LAWS framed by man are either just or unjust. If they be just, they have the power of binding in conscience, from the eternal law whence they are derived, according to Proverbs 8:15: "By Me kings reign, and lawgivers decree just things." Now laws are said to be just, both from the end, when, to wit, they are ordained to the common good─and from their author, that is to say, when the law that is made does not exceed the power of the lawgiver─and from their form, when, to wit, burdens are laid on the subjects, according to an equality of proportion and with a view to the common good. For, since one man is a part of the community, each man in all that he is and has, belongs to the community; just as a part, in all that it is, belongs to the whole; wherefore nature inflicts a loss on the part, in order to save the whole: so that on this account, such laws as these, which impose proportionate burdens, are just and binding in conscience, and are legal laws.

On the other hand laws may be unjust in two ways: first, by being contrary to human good, through being opposed to the things mentioned above─either in respect of the end, as when an authority imposes on his subjects burdensome laws, conducive, not to the common good, but rather to his own cupidity or vainglory─or in respect of the author, as when a man makes a law that goes beyond the power committed to him─or in respect of the form, as when burdens are imposed unequally on the community, although with a view to the common good. The like are acts of violence rather than laws; because, as Augustine says (De Lib. Arb. i, 5), "a law that is not just, seems to be no law at all." Wherefore such laws do not bind in conscience, except perhaps in order to avoid scandal or disturbance, for which cause a man should even yield his right, according to Matthew 5:40-41: "If a man . . . take away thy coat, let go thy cloak also unto him; and whosoever will force thee one mile, go with him other two."

Secondly, laws may be unjust through being opposed to the Divine good: such are the laws of tyrants inducing to idolatry, or to anything else contrary to the Divine law: and laws of this kind must nowise be observed, because, as stated in Acts 5:29, "we ought to obey God rather than man."

~St. Thomas Aquinas: S.T. I-II, q. 96, a. 4. (Whether human law binds a man in conscience?)

Allegory of the Good Government, by Ambrogio Lorenzetti.
Fresco, 1338-40; Palazzo Pubblico, Siena.

Allegory of Bad Government (detail),
by Ambrogio Lorenzetti.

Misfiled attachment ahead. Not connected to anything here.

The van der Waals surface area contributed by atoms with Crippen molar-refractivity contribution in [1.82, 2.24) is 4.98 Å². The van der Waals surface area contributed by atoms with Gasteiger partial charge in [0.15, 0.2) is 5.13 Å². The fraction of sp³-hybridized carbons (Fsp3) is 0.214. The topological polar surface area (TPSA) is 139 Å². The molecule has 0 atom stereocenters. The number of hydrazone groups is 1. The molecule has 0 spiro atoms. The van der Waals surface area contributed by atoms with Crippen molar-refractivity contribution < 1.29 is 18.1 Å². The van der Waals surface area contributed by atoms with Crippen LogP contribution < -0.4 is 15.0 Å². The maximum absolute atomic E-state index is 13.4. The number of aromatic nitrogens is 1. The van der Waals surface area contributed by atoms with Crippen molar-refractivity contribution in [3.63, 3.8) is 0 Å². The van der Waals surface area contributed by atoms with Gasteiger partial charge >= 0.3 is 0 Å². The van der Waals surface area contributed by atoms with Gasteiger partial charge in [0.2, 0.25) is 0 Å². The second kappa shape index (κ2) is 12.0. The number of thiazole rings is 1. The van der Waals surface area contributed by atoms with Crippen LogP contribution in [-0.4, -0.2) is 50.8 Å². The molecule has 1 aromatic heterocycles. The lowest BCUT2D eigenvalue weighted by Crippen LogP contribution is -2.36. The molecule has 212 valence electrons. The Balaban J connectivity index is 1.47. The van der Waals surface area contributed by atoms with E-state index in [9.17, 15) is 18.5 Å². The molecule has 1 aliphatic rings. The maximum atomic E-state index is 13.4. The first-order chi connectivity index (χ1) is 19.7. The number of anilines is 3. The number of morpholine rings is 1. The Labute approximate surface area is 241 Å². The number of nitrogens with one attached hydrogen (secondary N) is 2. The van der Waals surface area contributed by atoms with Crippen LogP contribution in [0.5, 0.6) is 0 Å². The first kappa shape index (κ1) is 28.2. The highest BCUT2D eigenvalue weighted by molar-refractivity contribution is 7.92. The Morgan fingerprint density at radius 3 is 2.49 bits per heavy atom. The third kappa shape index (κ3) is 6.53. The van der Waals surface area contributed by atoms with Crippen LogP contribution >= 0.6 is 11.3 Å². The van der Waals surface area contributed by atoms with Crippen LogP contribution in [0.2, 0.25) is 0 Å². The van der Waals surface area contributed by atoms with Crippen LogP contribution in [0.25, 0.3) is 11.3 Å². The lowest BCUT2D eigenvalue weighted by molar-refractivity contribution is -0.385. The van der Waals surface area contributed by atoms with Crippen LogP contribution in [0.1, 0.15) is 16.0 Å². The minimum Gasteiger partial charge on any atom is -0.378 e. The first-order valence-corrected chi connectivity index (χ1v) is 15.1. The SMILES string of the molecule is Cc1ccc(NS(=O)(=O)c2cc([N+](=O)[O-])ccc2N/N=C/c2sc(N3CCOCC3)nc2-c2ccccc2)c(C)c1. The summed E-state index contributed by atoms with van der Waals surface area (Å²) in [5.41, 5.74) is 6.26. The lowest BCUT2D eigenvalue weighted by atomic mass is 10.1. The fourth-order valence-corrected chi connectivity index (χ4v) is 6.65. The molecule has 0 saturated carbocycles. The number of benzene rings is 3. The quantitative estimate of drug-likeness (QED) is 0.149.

Sunday, January 10, 2016

The baptizing of Christ

"CHRIST wished to be baptized in order to consecrate the baptism wherewith we were to be baptized. And therefore it behooved those things to be shown forth which belong to the efficacy of our baptism: concerning which efficacy three points are to be considered. First, the principal power from which it is derived; and this, indeed, is a heavenly power. For which reason, when Christ was baptized, heaven was opened, to show that in future the heavenly power would sanctify baptism."

~St. Thomas Aquinas: Summa Theologica, III, Q. 39, A. 5.
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Baptism of Christ, by Donatello. 
Marble, after 1425; Duomo, Arezzo

Sunday, January 3, 2016

On friendship

“CONSEQUENTLY youths, who find much pleasure in conversation and readily agree with others, quickly make friends. This does not happen with old people, for they cannot become friends of those whose company and conversation they do not enjoy. The same reason holds for morose persons who are quarrelsome and critical of what others do. But such people, i.e., the elderly and the severe, can be benevolent inasmuch as they affectively wish good to others and even effectively assist them in their needs. However, they do not really become friends because they do not live with nor take pleasure in the company of their friends—activities that seem to be the special works of friendship.”

~St. Thomas Aquinas: Commentary on Aristotle’s Nicomachean Ethics, Book 8, Lect. VI

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"Spiritual age"

"NOW the soul, to which spiritual birth and perfect spiritual age belong, is immortal; and just as it can in old age attain to spiritual birth, so can it attain to perfect (spiritual) age in youth or childhood; because the various ages of the body do not affect the soul."

~St. Thomas Aquinas: S.T. III, Q. 72, A. 8. (The sacrament of Confirmation)

The Sacrament of Confirmation, 
by Jacques Dumont (1701 - 1781). 
Oil on canvas; Private collection.

The Magi are the first-fruits of the Gentiles

"THE Magi are the "first-fruits of the Gentiles" that believed in Christ; because their faith was a presage of the faith and devotion of the nations who were to come to Christ from afar. And therefore, as the devotion and faith of the nations is without any error through the inspiration of the Holy Ghost, so also we must believe that the Magi, inspired by the Holy Ghost, did wisely in paying homage to Christ."

~St. Thomas Aquinas: S.T. III, Q. 36, A. 8. (The manifestation of the newly born Christ)

Adoration of the Magi, by Altichiero da Zevio. 
Fresco, 1378-84; Oratorio di San Giorgio, Padua.

Friday, January 1, 2016

Blessed Virgin Mary, Mediatrix

"NOTHING hinders certain others from being called mediators, in some respect, between God and man, forasmuch as they cooperate in uniting men to God, dispositively or ministerially."

~St. Thomas Aquinas: Summa Theologica, III, Q. 26. A. 1.

The Coronation of the Virgin, by Bernardo Daddi.
Tempera on wood, 1340-45; National Gallery, London.